“They did a survey in Cádiz, asking people the meaning of ‘cotizar’ and 85% of the respondents said that it was a Scotch whisky.”
The Spanish will holler at this joke, but I always need a bit more time before I get it. So, as a Spanglish detective and dissector, I first need to take the syllables apart. Cotizar = Co-tiz-ar. Next, I imagine how Spanish may have omitted letters or altered the word. The sound ar could mean art, arch or ark, or as it were Sark. Thus taking my clue from the respondents, I get my answer. Cutty Sark will be pronounced cotizar by most Spanish, certainly by those who haven’t been to Scotland and tried the real stuff. How the name of a Scotch whisky, named after a clipper, which was named after a short shirt, as mentioned in the famous Robert Burns poem, could become mixed up with a Spanish quote, is way beyond me, but at least another Spanglish mystery is solved.
My absolutely favourite Spanglish experience was when we brought a couple of friends to visit the amazing 2000-year-old Roman theatre just 20 minutes outside Ronda. The entrance is free, if you are lucky and the guy who works at the gate hasn’t left for breakfast, lunch or his siesta. This particular day the gate was thankfully open. Just inside sat a sturdy farmer’s wife on a rock, cleaning an armful of wild vegetables, which people here use in soups and stews. I always like to talk to locals, especially anyone sitting in the middle of nowhere, with only a couple of free-roaming horses, a mule and a dozen sheep (aka the lawn mowers on the archaeological site), as company. She wanted to know where our visitors came from and obviously thought that Canada was in the UK. (not that far from the truth…) This brought her onto a topic she really liked called roy ro. In fact she had always wanted a roy ro. She started speaking about technical things and even threw out the undecipherable name of the roy ro designer. Thinking that this would forever be a Spanglish mystery, I left her to her work. A while later, walking amongst the theatre ruins of Acinipo, I got it. The Spanish pronounce double ll as a y and Andalucians do not pronounce s (or any other consonant for that matter) at the end of words.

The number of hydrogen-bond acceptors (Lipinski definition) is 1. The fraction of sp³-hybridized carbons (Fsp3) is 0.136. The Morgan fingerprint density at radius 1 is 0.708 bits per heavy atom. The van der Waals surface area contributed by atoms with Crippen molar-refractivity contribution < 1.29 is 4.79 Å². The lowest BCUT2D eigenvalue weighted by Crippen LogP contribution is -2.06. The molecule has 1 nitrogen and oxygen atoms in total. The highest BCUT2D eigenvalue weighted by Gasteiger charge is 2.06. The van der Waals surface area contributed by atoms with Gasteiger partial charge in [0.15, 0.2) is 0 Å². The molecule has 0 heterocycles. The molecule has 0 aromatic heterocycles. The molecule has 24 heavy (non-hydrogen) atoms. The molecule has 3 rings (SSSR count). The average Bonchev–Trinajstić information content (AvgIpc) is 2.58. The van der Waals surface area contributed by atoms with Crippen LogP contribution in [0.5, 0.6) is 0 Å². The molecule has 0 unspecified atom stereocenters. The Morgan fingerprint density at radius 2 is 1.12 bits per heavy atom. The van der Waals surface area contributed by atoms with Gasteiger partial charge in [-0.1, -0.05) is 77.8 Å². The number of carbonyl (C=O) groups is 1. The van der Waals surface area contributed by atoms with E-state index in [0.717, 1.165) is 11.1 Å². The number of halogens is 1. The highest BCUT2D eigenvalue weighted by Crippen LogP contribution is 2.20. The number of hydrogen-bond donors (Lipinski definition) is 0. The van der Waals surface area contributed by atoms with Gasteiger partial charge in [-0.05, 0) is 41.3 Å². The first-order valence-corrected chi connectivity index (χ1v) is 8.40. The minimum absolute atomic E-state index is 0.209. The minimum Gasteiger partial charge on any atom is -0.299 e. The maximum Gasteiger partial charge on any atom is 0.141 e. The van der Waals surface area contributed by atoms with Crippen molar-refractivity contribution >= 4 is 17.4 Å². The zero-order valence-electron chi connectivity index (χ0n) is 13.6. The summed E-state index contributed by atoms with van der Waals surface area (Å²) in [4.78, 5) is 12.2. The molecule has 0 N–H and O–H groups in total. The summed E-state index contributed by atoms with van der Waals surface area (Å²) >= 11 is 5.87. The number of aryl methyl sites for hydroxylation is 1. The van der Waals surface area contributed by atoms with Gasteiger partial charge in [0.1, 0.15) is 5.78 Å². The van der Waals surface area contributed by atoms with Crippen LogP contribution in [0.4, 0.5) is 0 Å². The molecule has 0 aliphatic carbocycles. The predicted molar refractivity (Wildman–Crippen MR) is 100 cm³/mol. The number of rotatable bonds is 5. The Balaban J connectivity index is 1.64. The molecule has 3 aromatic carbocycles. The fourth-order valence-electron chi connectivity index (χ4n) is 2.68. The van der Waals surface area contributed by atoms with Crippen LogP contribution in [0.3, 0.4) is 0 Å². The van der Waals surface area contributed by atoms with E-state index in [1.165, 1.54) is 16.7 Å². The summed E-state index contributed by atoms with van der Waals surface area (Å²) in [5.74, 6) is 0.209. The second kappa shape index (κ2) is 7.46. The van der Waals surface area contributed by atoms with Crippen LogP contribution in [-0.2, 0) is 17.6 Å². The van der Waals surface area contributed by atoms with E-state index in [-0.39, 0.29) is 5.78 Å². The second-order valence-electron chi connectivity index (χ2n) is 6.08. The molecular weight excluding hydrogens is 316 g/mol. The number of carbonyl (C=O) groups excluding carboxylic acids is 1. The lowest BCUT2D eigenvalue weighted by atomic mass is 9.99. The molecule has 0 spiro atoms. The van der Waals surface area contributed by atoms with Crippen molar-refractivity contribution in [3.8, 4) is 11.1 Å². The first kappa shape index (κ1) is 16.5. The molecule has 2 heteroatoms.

Of course, it made perfect sense. The vegetable-cleaning lady had a lofty dream. She wanted a Rolls Royce!